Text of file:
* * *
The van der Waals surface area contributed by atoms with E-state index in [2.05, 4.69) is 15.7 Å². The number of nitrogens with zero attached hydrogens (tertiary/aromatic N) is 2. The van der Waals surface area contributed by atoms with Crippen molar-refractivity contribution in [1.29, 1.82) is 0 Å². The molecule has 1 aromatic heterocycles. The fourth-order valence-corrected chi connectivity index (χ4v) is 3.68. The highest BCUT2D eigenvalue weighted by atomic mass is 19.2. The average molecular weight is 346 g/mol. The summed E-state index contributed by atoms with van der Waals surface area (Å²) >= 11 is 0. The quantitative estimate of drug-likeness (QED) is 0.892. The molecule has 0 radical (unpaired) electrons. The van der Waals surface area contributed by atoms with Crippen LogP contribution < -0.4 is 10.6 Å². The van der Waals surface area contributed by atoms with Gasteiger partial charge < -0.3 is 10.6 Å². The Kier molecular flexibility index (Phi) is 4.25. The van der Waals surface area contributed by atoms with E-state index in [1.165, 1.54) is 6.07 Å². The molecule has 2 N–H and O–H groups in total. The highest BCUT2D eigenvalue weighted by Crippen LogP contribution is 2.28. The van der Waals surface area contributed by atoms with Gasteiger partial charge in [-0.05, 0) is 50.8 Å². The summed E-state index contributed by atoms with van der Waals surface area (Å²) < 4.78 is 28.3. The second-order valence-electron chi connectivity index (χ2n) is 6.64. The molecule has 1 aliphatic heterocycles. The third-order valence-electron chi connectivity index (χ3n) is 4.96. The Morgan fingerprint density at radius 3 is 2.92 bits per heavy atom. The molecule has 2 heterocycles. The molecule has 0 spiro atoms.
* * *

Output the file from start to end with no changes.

The van der Waals surface area contributed by atoms with E-state index in [2.05, 4.69) is 15.7 Å². The number of nitrogens with zero attached hydrogens (tertiary/aromatic N) is 2. The van der Waals surface area contributed by atoms with Crippen molar-refractivity contribution in [1.29, 1.82) is 0 Å². The molecule has 1 aromatic heterocycles. The fourth-order valence-corrected chi connectivity index (χ4v) is 3.68. The highest BCUT2D eigenvalue weighted by atomic mass is 19.2. The average molecular weight is 346 g/mol. The summed E-state index contributed by atoms with van der Waals surface area (Å²) >= 11 is 0. The quantitative estimate of drug-likeness (QED) is 0.892. The molecule has 0 radical (unpaired) electrons. The van der Waals surface area contributed by atoms with Crippen LogP contribution < -0.4 is 10.6 Å². The van der Waals surface area contributed by atoms with Gasteiger partial charge < -0.3 is 10.6 Å². The Kier molecular flexibility index (Phi) is 4.25. The van der Waals surface area contributed by atoms with E-state index in [1.165, 1.54) is 6.07 Å². The molecule has 2 N–H and O–H groups in total. The highest BCUT2D eigenvalue weighted by Crippen LogP contribution is 2.28. The van der Waals surface area contributed by atoms with Gasteiger partial charge in [-0.05, 0) is 50.8 Å². The summed E-state index contributed by atoms with van der Waals surface area (Å²) < 4.78 is 28.3. The second-order valence-electron chi connectivity index (χ2n) is 6.64. The molecule has 1 aliphatic heterocycles. The third-order valence-electron chi connectivity index (χ3n) is 4.96. The Morgan fingerprint density at radius 3 is 2.92 bits per heavy atom. The molecule has 2 heterocycles. The molecule has 0 spiro atoms.